It's Fargo in 1962, not 2005

I write today to clarify the position expressed in my May 29 column in The Forum on the north side vs. south side of Fargo because I'm perplexed some readers missed the point.

I write today to clarify the position expressed in my May 29 column in The Forum on the north side vs. south side of Fargo because I'm perplexed some readers missed the point.

My dad is from Boston, which, like many old cities is comprised of ethnic neighborhoods. He grew up in an Italian section and his neighborhood was surrounded by Irish, Jewish and Polish. They were proud of their own little worlds. They co-existed, but were defined by their neighborhoods. But when they traveled outside of the city, they proudly proclaimed that they were from "Boston." I've seen where he grew up and heard my dad's "neighborhood" stories all of my life.

My perspective is no different in that I'm a Fargo north-sider and proud of it. I was hoping I'd get responses from people that said "I'm a south-sider and proud of it" or "I'm from West Fargo and proud of it," with the underlying understanding that we're all Fargoans. Instead I've been called out for being hypocritical (at best) to being insensitive for promoting stereotypes.

The point missed about Jefferson Elementary School is simple. Fargo in 1962 was different from Fargo in 2005. Believe or not and like it or not, when Fargo was a small town of 40,000, we were known by the school we came from. We played baseball against Hawthorne, St. Anthony, Lewis and Clark, Carl Ben Eielson and Jefferson. We had opinions of those schools based on the kids on those teams. They had opinions of us.

When those schools converged at Agassiz Junior High, Clara Barton was known as the "rich kid's school" because it was. It was the neighborhood where doctors, dentists and business owners lived. Jefferson in 1962 was the school closest to the tracks, the oldest and poorest part of town. Like it or not, the kids that got into most of the fights and other trouble were from Jefferson. The kids that beat up the Clara Barton kids were from Jefferson. I can give you names; they're still in my brain.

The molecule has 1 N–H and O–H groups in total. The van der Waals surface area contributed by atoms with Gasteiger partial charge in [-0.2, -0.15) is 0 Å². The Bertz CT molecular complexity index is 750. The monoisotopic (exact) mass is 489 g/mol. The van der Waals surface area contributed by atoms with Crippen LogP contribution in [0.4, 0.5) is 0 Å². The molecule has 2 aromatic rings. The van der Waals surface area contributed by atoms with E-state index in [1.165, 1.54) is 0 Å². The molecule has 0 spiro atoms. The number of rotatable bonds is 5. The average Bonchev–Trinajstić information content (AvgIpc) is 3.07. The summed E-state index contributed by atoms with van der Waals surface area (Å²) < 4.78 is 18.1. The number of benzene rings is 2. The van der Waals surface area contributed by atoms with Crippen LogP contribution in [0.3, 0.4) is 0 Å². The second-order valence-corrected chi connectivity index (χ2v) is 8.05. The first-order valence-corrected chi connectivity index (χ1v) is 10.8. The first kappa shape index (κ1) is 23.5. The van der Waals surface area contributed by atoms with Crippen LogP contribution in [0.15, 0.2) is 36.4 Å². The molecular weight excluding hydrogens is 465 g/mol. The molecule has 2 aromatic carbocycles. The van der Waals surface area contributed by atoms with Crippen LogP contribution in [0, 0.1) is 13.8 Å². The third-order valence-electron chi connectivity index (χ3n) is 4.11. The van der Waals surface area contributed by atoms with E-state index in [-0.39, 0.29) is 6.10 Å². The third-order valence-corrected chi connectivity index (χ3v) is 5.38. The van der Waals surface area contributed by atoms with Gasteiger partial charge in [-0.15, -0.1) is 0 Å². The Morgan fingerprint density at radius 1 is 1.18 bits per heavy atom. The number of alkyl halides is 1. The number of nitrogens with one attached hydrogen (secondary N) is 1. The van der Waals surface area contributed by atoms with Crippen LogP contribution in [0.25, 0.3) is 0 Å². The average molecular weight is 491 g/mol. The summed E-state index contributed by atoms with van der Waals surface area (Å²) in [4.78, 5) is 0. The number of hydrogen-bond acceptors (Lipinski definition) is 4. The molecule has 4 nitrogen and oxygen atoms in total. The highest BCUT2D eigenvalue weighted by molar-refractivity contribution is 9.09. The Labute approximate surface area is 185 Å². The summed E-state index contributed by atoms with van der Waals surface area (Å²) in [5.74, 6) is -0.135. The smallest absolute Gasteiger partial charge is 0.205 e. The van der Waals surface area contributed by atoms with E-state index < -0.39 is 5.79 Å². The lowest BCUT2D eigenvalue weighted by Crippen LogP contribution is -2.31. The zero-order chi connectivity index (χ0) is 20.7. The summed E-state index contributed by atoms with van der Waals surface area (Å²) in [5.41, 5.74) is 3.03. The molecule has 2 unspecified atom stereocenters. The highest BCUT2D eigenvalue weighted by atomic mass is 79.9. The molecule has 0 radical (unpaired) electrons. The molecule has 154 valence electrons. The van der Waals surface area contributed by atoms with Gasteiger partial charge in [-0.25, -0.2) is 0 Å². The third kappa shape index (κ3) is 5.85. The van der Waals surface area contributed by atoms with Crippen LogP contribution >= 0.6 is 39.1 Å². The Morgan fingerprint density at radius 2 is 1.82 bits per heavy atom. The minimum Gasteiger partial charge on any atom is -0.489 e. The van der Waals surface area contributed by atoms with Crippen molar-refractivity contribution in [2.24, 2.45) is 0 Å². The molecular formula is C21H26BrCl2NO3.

I got pummeled every day in 7th grade on the ramps at Agassiz after English class by two guys from Jefferson. I wasn't the only one who got pounded. The Jefferson "hoods" were the tough guys. No one can argue with me on this. I was there. No discussion. End of story.

But I certainly don't mean to imply that everyone from Jefferson was a thug. I can name several Jefferson kids who became successful in professions and business.

I've since found out that one of the toughest guys back then still lives here. He's a pacifist, a gardener, a musician and a family man. A friend of mine recently asked him why he was so mean as a kid. The answer was profound ... it was because his dad was a drunk and beat him. So he beat me.

It's a different town today. Our city is bigger, more diverse and more complicated. The mission of Jefferson school is 100 percent the opposite of where it was 43 years ago. I would never suggest (and didn't) that today the school is full of toughs.

I've had four kids go through the Fargo school system. No one knows better than I do the high standards and the equality of mission that defines our extraordinary schools.

I've re-read my May 29 "north" column since several letters appeared in The Forum and I was inundated with e-mail messages. And for the life of me, I don't know how the jump was made from my writing from the perspective of 1962 to readers assuming I was talking about Jefferson today.

I'm not sure how things got lost in translation, but this much I know: I love this town - north, south, east and west.

Ferragut is a Fargo advertising executive and regular contributor to The Forum's opinion and commentary pages. He can be reached at

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